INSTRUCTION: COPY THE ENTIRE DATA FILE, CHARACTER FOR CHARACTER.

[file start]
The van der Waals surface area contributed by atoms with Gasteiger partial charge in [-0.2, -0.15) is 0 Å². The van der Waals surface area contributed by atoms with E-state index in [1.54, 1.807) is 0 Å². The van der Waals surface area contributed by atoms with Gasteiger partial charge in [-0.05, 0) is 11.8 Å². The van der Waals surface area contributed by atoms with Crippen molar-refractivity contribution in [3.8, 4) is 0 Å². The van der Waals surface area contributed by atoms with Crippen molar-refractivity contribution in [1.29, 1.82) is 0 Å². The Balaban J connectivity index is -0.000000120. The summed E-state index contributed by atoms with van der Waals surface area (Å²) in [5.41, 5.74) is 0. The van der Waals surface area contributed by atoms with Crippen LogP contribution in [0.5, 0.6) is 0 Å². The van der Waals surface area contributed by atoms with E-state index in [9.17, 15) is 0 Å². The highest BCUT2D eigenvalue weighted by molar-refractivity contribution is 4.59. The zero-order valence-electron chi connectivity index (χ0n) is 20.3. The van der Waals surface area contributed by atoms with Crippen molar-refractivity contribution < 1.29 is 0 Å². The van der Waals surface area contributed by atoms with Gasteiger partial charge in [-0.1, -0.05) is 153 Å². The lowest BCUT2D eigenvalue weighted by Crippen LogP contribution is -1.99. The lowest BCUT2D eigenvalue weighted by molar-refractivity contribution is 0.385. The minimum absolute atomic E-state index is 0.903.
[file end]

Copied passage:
The van der Waals surface area contributed by atoms with Gasteiger partial charge in [-0.2, -0.15) is 0 Å². The van der Waals surface area contributed by atoms with E-state index in [1.54, 1.807) is 0 Å². The van der Waals surface area contributed by atoms with Gasteiger partial charge in [-0.05, 0) is 11.8 Å². The van der Waals surface area contributed by atoms with Crippen molar-refractivity contribution in [3.8, 4) is 0 Å². The van der Waals surface area contributed by atoms with Crippen molar-refractivity contribution in [1.29, 1.82) is 0 Å². The Balaban J connectivity index is -0.000000120. The summed E-state index contributed by atoms with van der Waals surface area (Å²) in [5.41, 5.74) is 0. The van der Waals surface area contributed by atoms with Crippen LogP contribution in [0.5, 0.6) is 0 Å². The van der Waals surface area contributed by atoms with E-state index in [9.17, 15) is 0 Å². The highest BCUT2D eigenvalue weighted by molar-refractivity contribution is 4.59. The zero-order valence-electron chi connectivity index (χ0n) is 20.3. The van der Waals surface area contributed by atoms with Crippen molar-refractivity contribution < 1.29 is 0 Å². The van der Waals surface area contributed by atoms with Gasteiger partial charge in [-0.1, -0.05) is 153 Å². The lowest BCUT2D eigenvalue weighted by Crippen LogP contribution is -1.99. The lowest BCUT2D eigenvalue weighted by molar-refractivity contribution is 0.385. The minimum absolute atomic E-state index is 0.903.